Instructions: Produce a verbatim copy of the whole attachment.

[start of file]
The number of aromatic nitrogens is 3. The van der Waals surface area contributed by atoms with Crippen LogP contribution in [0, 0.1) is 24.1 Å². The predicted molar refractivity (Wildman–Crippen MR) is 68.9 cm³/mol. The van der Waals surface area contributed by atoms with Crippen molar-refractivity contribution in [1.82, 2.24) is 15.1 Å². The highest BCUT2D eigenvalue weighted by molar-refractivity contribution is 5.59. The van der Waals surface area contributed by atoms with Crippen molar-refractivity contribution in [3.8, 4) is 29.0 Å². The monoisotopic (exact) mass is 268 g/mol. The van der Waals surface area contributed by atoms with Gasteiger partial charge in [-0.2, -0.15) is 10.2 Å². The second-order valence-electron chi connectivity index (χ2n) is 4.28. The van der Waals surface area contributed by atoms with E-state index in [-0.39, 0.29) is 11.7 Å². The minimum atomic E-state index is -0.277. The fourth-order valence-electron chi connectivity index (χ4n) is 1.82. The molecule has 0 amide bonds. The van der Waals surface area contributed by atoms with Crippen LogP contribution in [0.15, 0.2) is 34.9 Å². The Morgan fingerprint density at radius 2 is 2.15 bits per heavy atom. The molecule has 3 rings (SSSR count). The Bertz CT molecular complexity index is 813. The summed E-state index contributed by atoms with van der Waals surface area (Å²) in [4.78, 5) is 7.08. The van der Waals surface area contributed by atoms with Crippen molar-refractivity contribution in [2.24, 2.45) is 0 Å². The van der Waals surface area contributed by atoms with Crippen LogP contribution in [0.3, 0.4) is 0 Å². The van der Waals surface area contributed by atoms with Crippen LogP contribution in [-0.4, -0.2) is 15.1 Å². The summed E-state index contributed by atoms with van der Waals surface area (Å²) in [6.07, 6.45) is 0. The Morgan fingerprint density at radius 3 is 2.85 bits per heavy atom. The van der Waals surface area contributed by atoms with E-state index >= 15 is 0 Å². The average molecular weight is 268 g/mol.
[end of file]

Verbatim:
The number of aromatic nitrogens is 3. The van der Waals surface area contributed by atoms with Crippen LogP contribution in [0, 0.1) is 24.1 Å². The predicted molar refractivity (Wildman–Crippen MR) is 68.9 cm³/mol. The van der Waals surface area contributed by atoms with Crippen molar-refractivity contribution in [1.82, 2.24) is 15.1 Å². The highest BCUT2D eigenvalue weighted by molar-refractivity contribution is 5.59. The van der Waals surface area contributed by atoms with Crippen molar-refractivity contribution in [3.8, 4) is 29.0 Å². The monoisotopic (exact) mass is 268 g/mol. The van der Waals surface area contributed by atoms with Gasteiger partial charge in [-0.2, -0.15) is 10.2 Å². The second-order valence-electron chi connectivity index (χ2n) is 4.28. The van der Waals surface area contributed by atoms with E-state index in [-0.39, 0.29) is 11.7 Å². The minimum atomic E-state index is -0.277. The fourth-order valence-electron chi connectivity index (χ4n) is 1.82. The molecule has 0 amide bonds. The van der Waals surface area contributed by atoms with Crippen LogP contribution in [0.15, 0.2) is 34.9 Å². The Morgan fingerprint density at radius 2 is 2.15 bits per heavy atom. The molecule has 3 rings (SSSR count). The Bertz CT molecular complexity index is 813. The summed E-state index contributed by atoms with van der Waals surface area (Å²) in [4.78, 5) is 7.08. The van der Waals surface area contributed by atoms with Crippen molar-refractivity contribution in [2.24, 2.45) is 0 Å². The van der Waals surface area contributed by atoms with Crippen LogP contribution in [0.3, 0.4) is 0 Å². The van der Waals surface area contributed by atoms with Crippen LogP contribution in [-0.4, -0.2) is 15.1 Å². The summed E-state index contributed by atoms with van der Waals surface area (Å²) in [6.07, 6.45) is 0. The Morgan fingerprint density at radius 3 is 2.85 bits per heavy atom. The van der Waals surface area contributed by atoms with E-state index >= 15 is 0 Å². The average molecular weight is 268 g/mol.